Jonathan Rea (1:41.712) won his second pole of the 2011 World Superbike season to start the season finale at Portimao on pole. He beat newly minted champion Carlos Checa to pole by more than two tenths in Saturday’s Superpole session, despite the riders having traded fast laps in Friday’s sessions. Joining them on the front row are soon-to-be-former Yamaha teammates Eugene Laverty and Marco Melandri. Sylvain Guintoli, Jakub Smrz, Joan Lascorz, and Noriyuki Haga complete the second row. 2010 champion Max Biaggi returned for the final race weekend after missing three race meetings due to a foot injury sustained at Nurburgring. Though he was quick on Friday and in the practice session, Biaggi managed only to qualify seventeenth.

Chris Vermeulen and Roberto Rolfo, along with Ruben Xaus did not participate on the weekend, all suffering from injuries that kept them home. Vermeulen was not replaced, though Rolfo was by his satellite Kawasaki team. The Italian had broken his left kneecap in a bicycle accident near his home earlier in the week, leaving room for Santiago Barragan to fill in for him. Karl Muggerridge again filled in for Xaus, as the Spainiard’s earlier neck and back injuries also kept him from racing. Though Rea and Checa each held a fat lap on Friday, it was Rea who held provisional pole going into the Superpole sessions. He would not relinquish pole, winning his second of the season. Race 1 was a sunny and bright affair, with a surprising early leader, decisive battles, and a a bit of icing on the cake of the 2011 season.

WSBK: A Surprising Early Leader Gets Hunted Down in Dicey Race 1 at Portimao

10/16/2011 @ 4:57 am, by Victoria Reid1 COMMENT

Jonathan Rea (1:41.712) won pole during Saturday’s Superpole sessions at Portimao with a new lap record time. He held off second place starter Carlos Checa with that fast lap set early in the final S3 session. The two riders had dominated the times on Friday, with Eugene Laverty and Marco Melandri completing the front row of Starters for Sunday’s races. Though Rea’s fast lap came early in S3, there was plenty of nail biting for riders further back the pack. Multiple riders hauled themselves out of the knockout zone on final flying laps after the flag. Sylvain Guintoli, Jakub Smrz, Joan Lascorz, and Noriyuki Haga complete the second row.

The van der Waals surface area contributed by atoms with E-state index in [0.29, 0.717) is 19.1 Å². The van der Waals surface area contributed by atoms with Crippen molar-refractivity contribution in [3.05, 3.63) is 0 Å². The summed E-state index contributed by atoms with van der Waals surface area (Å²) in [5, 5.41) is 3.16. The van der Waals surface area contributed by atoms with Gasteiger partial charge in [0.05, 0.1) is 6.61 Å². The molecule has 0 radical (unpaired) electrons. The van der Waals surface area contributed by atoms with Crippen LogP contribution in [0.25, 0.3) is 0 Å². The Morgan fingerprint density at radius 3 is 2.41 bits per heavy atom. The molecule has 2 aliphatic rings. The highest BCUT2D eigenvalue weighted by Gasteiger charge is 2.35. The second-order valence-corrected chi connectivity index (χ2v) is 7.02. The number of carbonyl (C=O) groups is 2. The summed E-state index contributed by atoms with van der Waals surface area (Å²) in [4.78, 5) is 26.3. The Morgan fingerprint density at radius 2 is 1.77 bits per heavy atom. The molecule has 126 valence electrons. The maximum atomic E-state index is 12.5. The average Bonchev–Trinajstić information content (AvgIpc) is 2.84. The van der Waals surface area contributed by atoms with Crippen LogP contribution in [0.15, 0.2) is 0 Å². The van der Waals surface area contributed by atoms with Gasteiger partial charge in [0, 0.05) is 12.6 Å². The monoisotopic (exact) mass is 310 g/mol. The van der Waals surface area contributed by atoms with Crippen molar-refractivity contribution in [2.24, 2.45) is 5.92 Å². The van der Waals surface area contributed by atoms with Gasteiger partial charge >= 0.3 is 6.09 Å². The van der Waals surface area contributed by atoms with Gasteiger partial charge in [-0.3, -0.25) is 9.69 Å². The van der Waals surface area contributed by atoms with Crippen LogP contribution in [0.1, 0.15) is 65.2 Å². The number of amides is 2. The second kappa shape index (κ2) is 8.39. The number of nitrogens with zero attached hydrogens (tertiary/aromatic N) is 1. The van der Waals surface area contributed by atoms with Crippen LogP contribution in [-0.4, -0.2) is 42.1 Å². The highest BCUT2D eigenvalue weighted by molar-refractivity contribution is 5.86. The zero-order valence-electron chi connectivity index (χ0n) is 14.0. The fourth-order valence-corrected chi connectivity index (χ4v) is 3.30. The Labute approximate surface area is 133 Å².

Max Biaggi returned for this final round of the 2011 World Superbike season after injury kept him from contesting the championship. Fellow Italian Roberto Rolfo did not compete, having broken his left kneecap in a bicycle accident near his home earlier in the week. Santiago Barragan replaced him at Pedericini Kawasaki. Fellow Kawasaki rider Chris Vermeulen ended this season as he began it, attempting to recover fully from a knee injury sustained in 2010. He did not participate in the weekend. However, Portimao saw Josh Waters and Yoshimura Suzuki again at a WSBK round, though the Australian was knocked out in the final qualifying practice and started only 21st. Finally, word came from Troy Corser that he would not be returning to WSBK racing after this final weekend of the season.

World Superbike Riders Forming Safety Commission

02/25/2011 @ 10:13 am, by Victoria Reid4 COMMENTS

World Superbike riders have begun establishing a safety commission to have a stronger voice in providing safer conditions for racers in the series. Though other top-tier racing series have long had a body specifically to promote the safety of riders and drivers, it seems that the timing of the race at Donington Park this season has moved the riders to join forces. They met first during the official test in Portimao a month ago and met again this week during the testing at Phillip Island.